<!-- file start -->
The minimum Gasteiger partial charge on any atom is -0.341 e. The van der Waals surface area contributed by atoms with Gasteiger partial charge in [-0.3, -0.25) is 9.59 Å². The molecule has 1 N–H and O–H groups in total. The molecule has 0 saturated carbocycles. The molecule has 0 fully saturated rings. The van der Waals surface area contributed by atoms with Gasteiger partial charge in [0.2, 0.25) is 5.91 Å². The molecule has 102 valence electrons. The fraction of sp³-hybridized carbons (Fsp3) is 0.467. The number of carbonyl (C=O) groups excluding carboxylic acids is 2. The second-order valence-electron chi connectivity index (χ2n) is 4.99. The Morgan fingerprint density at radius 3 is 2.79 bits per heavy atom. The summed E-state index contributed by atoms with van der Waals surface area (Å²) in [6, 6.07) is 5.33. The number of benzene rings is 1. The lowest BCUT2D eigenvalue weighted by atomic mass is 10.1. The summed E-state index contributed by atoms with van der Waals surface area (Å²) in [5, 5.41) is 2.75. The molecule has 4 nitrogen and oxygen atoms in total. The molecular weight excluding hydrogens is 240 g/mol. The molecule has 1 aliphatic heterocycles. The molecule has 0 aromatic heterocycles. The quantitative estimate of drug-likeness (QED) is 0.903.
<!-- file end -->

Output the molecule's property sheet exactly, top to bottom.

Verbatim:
The minimum Gasteiger partial charge on any atom is -0.341 e. The van der Waals surface area contributed by atoms with Gasteiger partial charge in [-0.3, -0.25) is 9.59 Å². The molecule has 1 N–H and O–H groups in total. The molecule has 0 saturated carbocycles. The molecule has 0 fully saturated rings. The van der Waals surface area contributed by atoms with Gasteiger partial charge in [0.2, 0.25) is 5.91 Å². The molecule has 102 valence electrons. The fraction of sp³-hybridized carbons (Fsp3) is 0.467. The number of carbonyl (C=O) groups excluding carboxylic acids is 2. The second-order valence-electron chi connectivity index (χ2n) is 4.99. The Morgan fingerprint density at radius 3 is 2.79 bits per heavy atom. The summed E-state index contributed by atoms with van der Waals surface area (Å²) in [6, 6.07) is 5.33. The number of benzene rings is 1. The lowest BCUT2D eigenvalue weighted by atomic mass is 10.1. The summed E-state index contributed by atoms with van der Waals surface area (Å²) in [5, 5.41) is 2.75. The molecule has 4 nitrogen and oxygen atoms in total. The molecular weight excluding hydrogens is 240 g/mol. The molecule has 1 aliphatic heterocycles. The molecule has 0 aromatic heterocycles. The quantitative estimate of drug-likeness (QED) is 0.903.